The Old New Year! Another Russian Paradox?

When you see “Old New Year (Orthodox Christian)” in your planner, your first thought might be “Hmm… Is it a mistake?”

No, it’s not! Today Russians celebrate the Old New Year. It does sound like an oxymoron to many foreigners. 

When Russia refused to adopt the Gregorian calendar in 1582, they continued to celebrate all holidays as before. The Gregorian calendar was implemented in Russia after the 1917 revolution in 1918. Consequently, the Old New Year is celebrated on January 14th. 

Some deeply religious Christian Orthodox believers still celebrate a ‘real beginning of the year, or real New Year’. For them, the Old New Year has significant importance because for them it’s the very first celebration of the beginning of a new year after the end of the Christian Orthodox Christmas lent.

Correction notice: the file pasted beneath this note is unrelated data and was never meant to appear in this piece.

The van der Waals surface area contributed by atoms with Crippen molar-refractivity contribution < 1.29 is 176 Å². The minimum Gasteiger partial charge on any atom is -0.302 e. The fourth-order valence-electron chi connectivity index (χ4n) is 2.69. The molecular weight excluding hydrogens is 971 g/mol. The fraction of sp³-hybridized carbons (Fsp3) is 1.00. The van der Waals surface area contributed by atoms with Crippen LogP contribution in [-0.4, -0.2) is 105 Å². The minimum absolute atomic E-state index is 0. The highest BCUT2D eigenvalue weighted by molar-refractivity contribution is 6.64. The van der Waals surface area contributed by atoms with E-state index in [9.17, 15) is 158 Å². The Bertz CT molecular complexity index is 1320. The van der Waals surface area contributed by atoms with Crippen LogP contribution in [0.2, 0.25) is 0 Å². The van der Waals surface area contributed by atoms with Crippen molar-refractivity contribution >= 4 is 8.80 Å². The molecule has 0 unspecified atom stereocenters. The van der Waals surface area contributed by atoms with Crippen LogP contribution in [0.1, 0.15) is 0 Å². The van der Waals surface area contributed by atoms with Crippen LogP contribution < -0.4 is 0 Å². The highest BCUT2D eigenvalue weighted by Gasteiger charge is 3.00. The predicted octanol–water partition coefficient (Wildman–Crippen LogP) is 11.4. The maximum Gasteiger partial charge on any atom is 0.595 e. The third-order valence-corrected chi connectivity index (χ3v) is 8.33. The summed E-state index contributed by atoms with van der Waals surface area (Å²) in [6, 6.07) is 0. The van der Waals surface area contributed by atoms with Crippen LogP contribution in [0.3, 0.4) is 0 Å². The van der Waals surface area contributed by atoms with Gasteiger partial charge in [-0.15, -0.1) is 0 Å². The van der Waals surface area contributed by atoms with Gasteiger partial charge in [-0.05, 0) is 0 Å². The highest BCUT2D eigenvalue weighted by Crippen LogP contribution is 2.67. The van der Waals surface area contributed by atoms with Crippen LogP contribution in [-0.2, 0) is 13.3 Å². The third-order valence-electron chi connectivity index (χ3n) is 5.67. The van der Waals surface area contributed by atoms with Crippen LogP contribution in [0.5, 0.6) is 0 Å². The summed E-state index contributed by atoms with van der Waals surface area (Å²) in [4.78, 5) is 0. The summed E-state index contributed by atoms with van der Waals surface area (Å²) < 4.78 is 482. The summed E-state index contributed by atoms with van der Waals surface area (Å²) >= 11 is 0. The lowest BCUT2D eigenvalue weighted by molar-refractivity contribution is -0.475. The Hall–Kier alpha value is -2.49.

The Old New Year is not an official holiday. Many Russians — about half of the country’s population, according to statistics — celebrate the Old New Year by gathering at a festive table.

Happy Old New Year! 

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